“An Ocean Epic for a Plastic Age”
A review of
The True Story of 28,800 Bath Toys Lost at Sea…
by Donovan Hohn.
Review by Brent Aldrich.
Moby-Duck: The True Story
of 28,800 Bath Toys Lost at Sea and
of the Beachcombers, Oceanographers,
Environmentalists, and Fools,
Including the Author,
Who Went in Search of Them.
Hardback: Viking Books, 2011.
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If I had to, I could probably count the number of times I’ve seen the ocean on one hand… Four. Throw in the Gulf of Mexico and I might need to use two hands. The ocean doesn’t have a pressing daily reality for me, despite it occupying the majority of the earth’s surface, and with water increasingly becoming a contested resource. And even for folks who might dwell daily beside it, it seems difficult to image the scale of the ocean, or of the complicated web of causes and effects – economic, political, environmental – that make water a pressing issue. And so the question: how to make something as large and complex as the ocean fathomable? Even more, how to make it a thing for which we can feel affection?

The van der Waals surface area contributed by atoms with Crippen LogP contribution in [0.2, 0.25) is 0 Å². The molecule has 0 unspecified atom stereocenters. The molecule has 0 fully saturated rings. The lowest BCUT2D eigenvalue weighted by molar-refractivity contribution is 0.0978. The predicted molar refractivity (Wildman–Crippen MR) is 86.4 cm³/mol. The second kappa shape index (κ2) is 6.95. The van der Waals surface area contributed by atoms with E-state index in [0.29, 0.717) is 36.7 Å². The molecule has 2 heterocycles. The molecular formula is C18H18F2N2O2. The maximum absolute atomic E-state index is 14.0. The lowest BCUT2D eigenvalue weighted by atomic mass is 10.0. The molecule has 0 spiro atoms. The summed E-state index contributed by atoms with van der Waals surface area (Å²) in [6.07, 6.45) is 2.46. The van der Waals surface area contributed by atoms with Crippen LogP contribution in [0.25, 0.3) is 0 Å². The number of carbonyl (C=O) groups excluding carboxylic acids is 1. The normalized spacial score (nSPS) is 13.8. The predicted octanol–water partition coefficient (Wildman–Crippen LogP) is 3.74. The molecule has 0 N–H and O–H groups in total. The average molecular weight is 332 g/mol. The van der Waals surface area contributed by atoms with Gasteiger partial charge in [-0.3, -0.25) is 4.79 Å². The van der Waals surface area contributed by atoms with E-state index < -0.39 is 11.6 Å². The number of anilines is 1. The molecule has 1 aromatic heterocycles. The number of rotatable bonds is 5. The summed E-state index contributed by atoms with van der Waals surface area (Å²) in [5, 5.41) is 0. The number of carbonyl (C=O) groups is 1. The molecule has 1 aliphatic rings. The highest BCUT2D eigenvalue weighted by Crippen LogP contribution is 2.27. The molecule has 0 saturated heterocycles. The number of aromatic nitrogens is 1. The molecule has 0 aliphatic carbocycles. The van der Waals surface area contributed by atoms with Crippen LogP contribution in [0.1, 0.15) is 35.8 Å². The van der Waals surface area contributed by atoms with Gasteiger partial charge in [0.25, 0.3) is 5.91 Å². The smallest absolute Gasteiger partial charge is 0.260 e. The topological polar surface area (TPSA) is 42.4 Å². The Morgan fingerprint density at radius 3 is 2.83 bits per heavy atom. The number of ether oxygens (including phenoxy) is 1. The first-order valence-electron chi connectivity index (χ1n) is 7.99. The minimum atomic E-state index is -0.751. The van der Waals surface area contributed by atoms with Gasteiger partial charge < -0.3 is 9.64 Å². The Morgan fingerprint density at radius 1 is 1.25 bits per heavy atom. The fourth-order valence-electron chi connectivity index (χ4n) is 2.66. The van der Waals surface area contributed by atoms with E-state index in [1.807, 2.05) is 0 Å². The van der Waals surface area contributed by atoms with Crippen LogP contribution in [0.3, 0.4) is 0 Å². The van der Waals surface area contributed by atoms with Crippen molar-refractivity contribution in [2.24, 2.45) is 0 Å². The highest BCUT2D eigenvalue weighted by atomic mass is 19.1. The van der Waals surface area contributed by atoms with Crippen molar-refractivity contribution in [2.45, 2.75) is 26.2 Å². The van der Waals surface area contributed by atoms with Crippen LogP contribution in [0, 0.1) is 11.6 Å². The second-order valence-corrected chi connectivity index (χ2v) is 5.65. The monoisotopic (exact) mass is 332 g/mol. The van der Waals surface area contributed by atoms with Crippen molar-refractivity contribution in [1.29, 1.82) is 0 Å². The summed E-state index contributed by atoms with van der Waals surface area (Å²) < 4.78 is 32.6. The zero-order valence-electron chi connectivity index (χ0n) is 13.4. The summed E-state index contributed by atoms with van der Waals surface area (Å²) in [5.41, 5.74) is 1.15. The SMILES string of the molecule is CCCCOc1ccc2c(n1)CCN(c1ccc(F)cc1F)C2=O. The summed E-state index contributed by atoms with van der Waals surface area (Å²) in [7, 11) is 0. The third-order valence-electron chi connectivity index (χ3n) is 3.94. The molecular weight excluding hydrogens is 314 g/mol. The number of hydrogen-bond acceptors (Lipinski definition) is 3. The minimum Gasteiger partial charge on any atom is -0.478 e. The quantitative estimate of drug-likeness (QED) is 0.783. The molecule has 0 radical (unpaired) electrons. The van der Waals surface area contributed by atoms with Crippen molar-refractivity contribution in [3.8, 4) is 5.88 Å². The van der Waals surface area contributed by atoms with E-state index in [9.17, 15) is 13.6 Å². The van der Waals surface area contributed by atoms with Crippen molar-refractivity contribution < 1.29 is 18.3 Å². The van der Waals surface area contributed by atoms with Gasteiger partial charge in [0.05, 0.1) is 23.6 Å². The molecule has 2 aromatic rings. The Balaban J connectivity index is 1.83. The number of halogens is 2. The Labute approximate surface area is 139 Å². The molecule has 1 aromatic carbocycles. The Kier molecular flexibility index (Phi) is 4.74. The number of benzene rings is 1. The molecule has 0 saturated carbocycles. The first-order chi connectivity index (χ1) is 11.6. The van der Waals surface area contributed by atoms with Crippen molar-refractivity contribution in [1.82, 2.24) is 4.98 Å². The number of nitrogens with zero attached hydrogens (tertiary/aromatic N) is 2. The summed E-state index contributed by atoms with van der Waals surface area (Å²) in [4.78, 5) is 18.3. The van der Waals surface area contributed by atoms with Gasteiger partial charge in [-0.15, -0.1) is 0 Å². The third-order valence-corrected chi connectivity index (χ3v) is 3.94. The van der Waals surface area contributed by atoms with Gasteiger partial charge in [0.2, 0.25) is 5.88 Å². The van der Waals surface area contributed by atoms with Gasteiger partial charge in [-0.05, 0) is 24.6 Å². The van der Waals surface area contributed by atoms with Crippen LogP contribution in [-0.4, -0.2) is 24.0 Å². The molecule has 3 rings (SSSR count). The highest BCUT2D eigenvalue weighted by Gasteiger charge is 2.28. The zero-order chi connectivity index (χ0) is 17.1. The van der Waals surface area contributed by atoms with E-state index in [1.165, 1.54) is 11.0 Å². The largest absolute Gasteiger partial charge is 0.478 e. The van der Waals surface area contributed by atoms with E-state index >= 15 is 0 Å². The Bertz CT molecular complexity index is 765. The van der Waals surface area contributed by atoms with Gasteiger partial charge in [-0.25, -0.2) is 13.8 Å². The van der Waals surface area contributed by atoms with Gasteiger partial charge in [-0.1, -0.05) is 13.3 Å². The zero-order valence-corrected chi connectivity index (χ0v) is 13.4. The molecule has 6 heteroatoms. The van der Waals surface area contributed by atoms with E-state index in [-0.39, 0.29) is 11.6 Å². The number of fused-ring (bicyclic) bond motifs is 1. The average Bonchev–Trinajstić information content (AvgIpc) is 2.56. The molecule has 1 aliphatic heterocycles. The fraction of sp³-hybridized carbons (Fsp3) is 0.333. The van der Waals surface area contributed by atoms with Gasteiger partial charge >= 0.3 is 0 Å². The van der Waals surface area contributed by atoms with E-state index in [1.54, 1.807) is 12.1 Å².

Art, I think, can do such a thing. By drawing upon as many layers of complexity and detail and signification as possible, and crystallizing these into a single image, art can make particulars stand in for and relate to the whole. Although I tend to think most often in terms of visual arts, literature, of course, does this as well. Donovan Hohn’s Moby-Duck: The True Story of 28,800 Bath Toys Lost at Sea and of the Beachcombers, Oceanographers, Environmentalists, and Fools, Including the Author, Who Went in Search of Them, reads as such a work. Although a long journalistic essay at heart, Moby-Duck’s elaborate and beautiful narrative, well-developed characters, and attention to the details that make any particular place what it is, turn this book into a delightful read.